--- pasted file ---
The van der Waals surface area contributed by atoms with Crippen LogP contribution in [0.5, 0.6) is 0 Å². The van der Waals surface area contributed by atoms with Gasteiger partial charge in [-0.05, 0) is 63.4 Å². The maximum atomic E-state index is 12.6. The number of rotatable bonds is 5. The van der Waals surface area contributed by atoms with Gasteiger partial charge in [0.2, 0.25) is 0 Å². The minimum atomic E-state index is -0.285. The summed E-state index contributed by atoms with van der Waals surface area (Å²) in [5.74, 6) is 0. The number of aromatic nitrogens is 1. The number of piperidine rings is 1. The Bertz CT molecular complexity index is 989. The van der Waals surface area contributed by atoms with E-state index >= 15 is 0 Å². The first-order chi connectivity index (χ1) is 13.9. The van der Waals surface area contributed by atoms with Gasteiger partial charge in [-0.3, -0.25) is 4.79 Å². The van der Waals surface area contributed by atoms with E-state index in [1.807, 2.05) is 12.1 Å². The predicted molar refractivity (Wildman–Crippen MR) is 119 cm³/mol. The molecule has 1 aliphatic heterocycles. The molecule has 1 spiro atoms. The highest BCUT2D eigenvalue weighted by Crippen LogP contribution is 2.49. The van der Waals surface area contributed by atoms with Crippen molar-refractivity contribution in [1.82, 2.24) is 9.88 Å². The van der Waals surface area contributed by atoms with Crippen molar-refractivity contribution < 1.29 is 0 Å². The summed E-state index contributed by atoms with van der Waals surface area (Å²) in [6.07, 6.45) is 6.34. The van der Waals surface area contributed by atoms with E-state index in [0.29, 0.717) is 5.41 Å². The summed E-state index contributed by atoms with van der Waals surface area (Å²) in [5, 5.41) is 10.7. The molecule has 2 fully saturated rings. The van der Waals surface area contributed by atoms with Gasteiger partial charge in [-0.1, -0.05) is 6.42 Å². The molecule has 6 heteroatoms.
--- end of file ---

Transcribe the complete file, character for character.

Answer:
The van der Waals surface area contributed by atoms with Crippen LogP contribution in [0.5, 0.6) is 0 Å². The van der Waals surface area contributed by atoms with Gasteiger partial charge in [-0.05, 0) is 63.4 Å². The maximum atomic E-state index is 12.6. The number of rotatable bonds is 5. The van der Waals surface area contributed by atoms with Gasteiger partial charge in [0.2, 0.25) is 0 Å². The minimum atomic E-state index is -0.285. The summed E-state index contributed by atoms with van der Waals surface area (Å²) in [5.74, 6) is 0. The number of aromatic nitrogens is 1. The number of piperidine rings is 1. The Bertz CT molecular complexity index is 989. The van der Waals surface area contributed by atoms with E-state index >= 15 is 0 Å². The first-order chi connectivity index (χ1) is 13.9. The van der Waals surface area contributed by atoms with Gasteiger partial charge in [-0.3, -0.25) is 4.79 Å². The van der Waals surface area contributed by atoms with E-state index in [1.807, 2.05) is 12.1 Å². The predicted molar refractivity (Wildman–Crippen MR) is 119 cm³/mol. The molecule has 1 aliphatic heterocycles. The molecule has 1 spiro atoms. The highest BCUT2D eigenvalue weighted by Crippen LogP contribution is 2.49. The van der Waals surface area contributed by atoms with Crippen molar-refractivity contribution in [1.82, 2.24) is 9.88 Å². The van der Waals surface area contributed by atoms with Crippen molar-refractivity contribution < 1.29 is 0 Å². The summed E-state index contributed by atoms with van der Waals surface area (Å²) in [6.07, 6.45) is 6.34. The van der Waals surface area contributed by atoms with E-state index in [0.29, 0.717) is 5.41 Å². The summed E-state index contributed by atoms with van der Waals surface area (Å²) in [5, 5.41) is 10.7. The molecule has 2 fully saturated rings. The van der Waals surface area contributed by atoms with Gasteiger partial charge in [-0.1, -0.05) is 6.42 Å². The molecule has 6 heteroatoms.